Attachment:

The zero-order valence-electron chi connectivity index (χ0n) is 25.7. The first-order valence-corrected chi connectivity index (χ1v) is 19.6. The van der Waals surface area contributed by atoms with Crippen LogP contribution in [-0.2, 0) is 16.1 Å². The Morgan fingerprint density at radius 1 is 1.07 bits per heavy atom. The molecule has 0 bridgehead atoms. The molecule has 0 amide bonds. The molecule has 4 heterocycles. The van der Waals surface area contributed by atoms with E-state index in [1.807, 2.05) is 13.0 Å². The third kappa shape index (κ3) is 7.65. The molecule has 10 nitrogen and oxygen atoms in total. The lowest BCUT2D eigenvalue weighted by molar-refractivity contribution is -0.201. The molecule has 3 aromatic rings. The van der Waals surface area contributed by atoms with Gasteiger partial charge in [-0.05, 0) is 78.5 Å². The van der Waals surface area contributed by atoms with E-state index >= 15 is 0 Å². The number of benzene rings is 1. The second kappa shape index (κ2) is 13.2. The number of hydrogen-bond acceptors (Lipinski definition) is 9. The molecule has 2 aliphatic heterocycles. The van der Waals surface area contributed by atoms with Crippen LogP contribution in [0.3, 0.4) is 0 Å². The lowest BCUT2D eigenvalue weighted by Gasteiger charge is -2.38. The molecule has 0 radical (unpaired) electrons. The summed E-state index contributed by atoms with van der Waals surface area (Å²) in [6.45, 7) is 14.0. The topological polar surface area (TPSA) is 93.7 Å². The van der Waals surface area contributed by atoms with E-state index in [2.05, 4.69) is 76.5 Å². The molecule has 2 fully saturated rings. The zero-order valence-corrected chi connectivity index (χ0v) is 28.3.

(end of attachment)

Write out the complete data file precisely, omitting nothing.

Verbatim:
The zero-order valence-electron chi connectivity index (χ0n) is 25.7. The first-order valence-corrected chi connectivity index (χ1v) is 19.6. The van der Waals surface area contributed by atoms with Crippen LogP contribution in [-0.2, 0) is 16.1 Å². The Morgan fingerprint density at radius 1 is 1.07 bits per heavy atom. The molecule has 0 bridgehead atoms. The molecule has 0 amide bonds. The molecule has 4 heterocycles. The van der Waals surface area contributed by atoms with E-state index in [1.807, 2.05) is 13.0 Å². The third kappa shape index (κ3) is 7.65. The molecule has 10 nitrogen and oxygen atoms in total. The lowest BCUT2D eigenvalue weighted by molar-refractivity contribution is -0.201. The molecule has 3 aromatic rings. The van der Waals surface area contributed by atoms with Gasteiger partial charge in [-0.05, 0) is 78.5 Å². The van der Waals surface area contributed by atoms with E-state index >= 15 is 0 Å². The number of benzene rings is 1. The second kappa shape index (κ2) is 13.2. The number of hydrogen-bond acceptors (Lipinski definition) is 9. The molecule has 2 aliphatic heterocycles. The van der Waals surface area contributed by atoms with Crippen LogP contribution in [0.3, 0.4) is 0 Å². The lowest BCUT2D eigenvalue weighted by Gasteiger charge is -2.38. The molecule has 0 radical (unpaired) electrons. The summed E-state index contributed by atoms with van der Waals surface area (Å²) in [6.45, 7) is 14.0. The topological polar surface area (TPSA) is 93.7 Å². The van der Waals surface area contributed by atoms with E-state index in [2.05, 4.69) is 76.5 Å². The molecule has 2 fully saturated rings. The zero-order valence-corrected chi connectivity index (χ0v) is 28.3.